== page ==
Tropical Storm Humberto lashed the Bahamas with rain and wind on Saturday, possibly slowing down relief efforts in the wake of the devastation wrought less than two weeks ago by Hurricane Dorian.
The US National Hurricane Center said the center of the storm, packing maximum sustained winds of 60 miles (95 kilometers) per hour, was passing Saturday evening about 85 miles north of Great Abaco Island, one of the areas hardest hit by Dorian.
Humberto was moving away from the Bahamas on a path taking it well off the east coast of Florida this weekend and early next week, the NHC said.
The storm is expected to strengthen into a hurricane on Sunday but is not forecast to impact the Bahamas or the US by that point.
"Significant storm surge is not expected in the northwestern Bahamas from this system," the Miami-based NHC said -- good news for residents of Abaco and Grand Bahama still trying to get back on track after Dorian swept through early this month.
But about two to four inches (five to 10 centimeters) of rain were expected in most areas, with isolated flooding in low-lying areas, the Bahamian National Emergency Management Agency (NEMA) cautioned.
"I know this is not something people in Abaco and Grand Bahama would like to hear at this time, but it's out there and the storm will bring heavy downpours over the Bahama islands," Shavon Bonimy, senior meteorologist in Grand Bahama, told The Nassau Guardian.
"So we have to be prepared."
NEMA spokesman Carl Smith told reporters on Friday that the storm would likely "slow down logistics" of relief efforts, but added: "We have contingency plans in place."
"Fuel and water remain the biggest needs in Abaco," Smith said.
So far, the death toll from monster storm Dorian is at 52, but officials say that number is likely to go up. About 1,300 people are still unaccounted for, but Smith said officials are working to cross-reference new data and locate the missing.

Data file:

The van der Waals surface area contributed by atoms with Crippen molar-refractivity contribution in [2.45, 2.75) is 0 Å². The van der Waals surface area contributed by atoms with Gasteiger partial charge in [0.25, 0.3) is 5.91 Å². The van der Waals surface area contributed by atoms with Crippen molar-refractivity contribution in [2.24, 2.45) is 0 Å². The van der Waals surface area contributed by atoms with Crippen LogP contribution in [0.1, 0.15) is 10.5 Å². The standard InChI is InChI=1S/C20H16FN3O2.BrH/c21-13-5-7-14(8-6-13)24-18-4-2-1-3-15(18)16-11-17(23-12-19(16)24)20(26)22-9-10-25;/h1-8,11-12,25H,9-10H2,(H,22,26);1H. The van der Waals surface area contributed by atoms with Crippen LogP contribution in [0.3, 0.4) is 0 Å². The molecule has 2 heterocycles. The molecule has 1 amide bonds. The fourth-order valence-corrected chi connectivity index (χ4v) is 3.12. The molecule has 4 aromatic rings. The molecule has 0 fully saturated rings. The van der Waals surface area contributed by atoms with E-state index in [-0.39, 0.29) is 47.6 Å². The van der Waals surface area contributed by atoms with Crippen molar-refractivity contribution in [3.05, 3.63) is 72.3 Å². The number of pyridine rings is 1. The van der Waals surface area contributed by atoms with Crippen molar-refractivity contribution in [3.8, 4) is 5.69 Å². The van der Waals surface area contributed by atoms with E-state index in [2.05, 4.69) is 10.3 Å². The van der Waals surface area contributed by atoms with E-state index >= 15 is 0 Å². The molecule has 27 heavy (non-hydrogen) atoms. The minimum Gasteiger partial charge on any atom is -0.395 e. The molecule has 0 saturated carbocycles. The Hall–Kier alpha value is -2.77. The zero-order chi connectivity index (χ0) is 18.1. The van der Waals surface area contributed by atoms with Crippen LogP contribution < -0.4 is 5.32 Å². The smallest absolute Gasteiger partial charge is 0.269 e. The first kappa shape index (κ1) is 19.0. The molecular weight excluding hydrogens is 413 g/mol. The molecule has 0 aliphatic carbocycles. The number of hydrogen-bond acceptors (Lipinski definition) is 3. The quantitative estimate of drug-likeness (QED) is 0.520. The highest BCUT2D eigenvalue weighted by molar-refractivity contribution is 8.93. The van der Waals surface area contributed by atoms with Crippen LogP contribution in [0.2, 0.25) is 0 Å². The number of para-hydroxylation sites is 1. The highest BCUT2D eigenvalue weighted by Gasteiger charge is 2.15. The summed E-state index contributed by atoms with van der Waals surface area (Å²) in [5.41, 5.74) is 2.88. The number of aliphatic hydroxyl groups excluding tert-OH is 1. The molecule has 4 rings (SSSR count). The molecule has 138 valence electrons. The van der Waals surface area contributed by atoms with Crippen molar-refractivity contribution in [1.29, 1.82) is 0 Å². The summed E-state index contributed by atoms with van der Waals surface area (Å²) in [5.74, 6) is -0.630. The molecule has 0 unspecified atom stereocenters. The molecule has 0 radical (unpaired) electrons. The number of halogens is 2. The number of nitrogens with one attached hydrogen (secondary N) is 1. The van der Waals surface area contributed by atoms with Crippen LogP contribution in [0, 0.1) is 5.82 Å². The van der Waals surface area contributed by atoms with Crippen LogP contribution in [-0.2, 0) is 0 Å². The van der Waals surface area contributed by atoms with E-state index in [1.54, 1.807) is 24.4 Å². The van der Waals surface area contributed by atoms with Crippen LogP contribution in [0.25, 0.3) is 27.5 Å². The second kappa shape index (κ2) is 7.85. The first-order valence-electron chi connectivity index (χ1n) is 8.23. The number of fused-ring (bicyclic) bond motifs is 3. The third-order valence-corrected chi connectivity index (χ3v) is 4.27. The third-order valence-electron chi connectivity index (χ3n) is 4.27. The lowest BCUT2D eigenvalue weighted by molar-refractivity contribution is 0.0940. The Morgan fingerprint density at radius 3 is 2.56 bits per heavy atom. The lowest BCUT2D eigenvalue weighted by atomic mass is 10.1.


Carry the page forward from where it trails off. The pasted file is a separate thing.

Former Bahamian prime minister Hubert Ingraham said earlier this week he feared the final death toll could be in the hundreds.
- 'Climate crisis' -
Meanwhile 71 people were staying in shelters on Grand Bahama island and 2,037 in shelters in New Providence, where Nassau is located, Smith said.
"I just came back from Abaco. I must say (I) was horrified. I've never seen such a level of systematic devastation," UN Secretary General Antonio Guterres said Saturday after traveling to the islands the day prior.
"Hurricane Dorian has been classified as category five. I think it's category hell."
Guterres said Dorian demonstrated the need to address climate change.
"It was not powered by the devil. We have always had many hurricanes, but now they are more intense, and they are more frequent, and they are powered by climate change," he said.
"We need to make sure that we reverse the present trend where climate change is running faster than what we are."
While he congratulated the Bahamian and other governments along with aid agencies who responded to the hurricane, he warned recovering from the disaster "will require a large investment" and said the country deserved the support of the international community.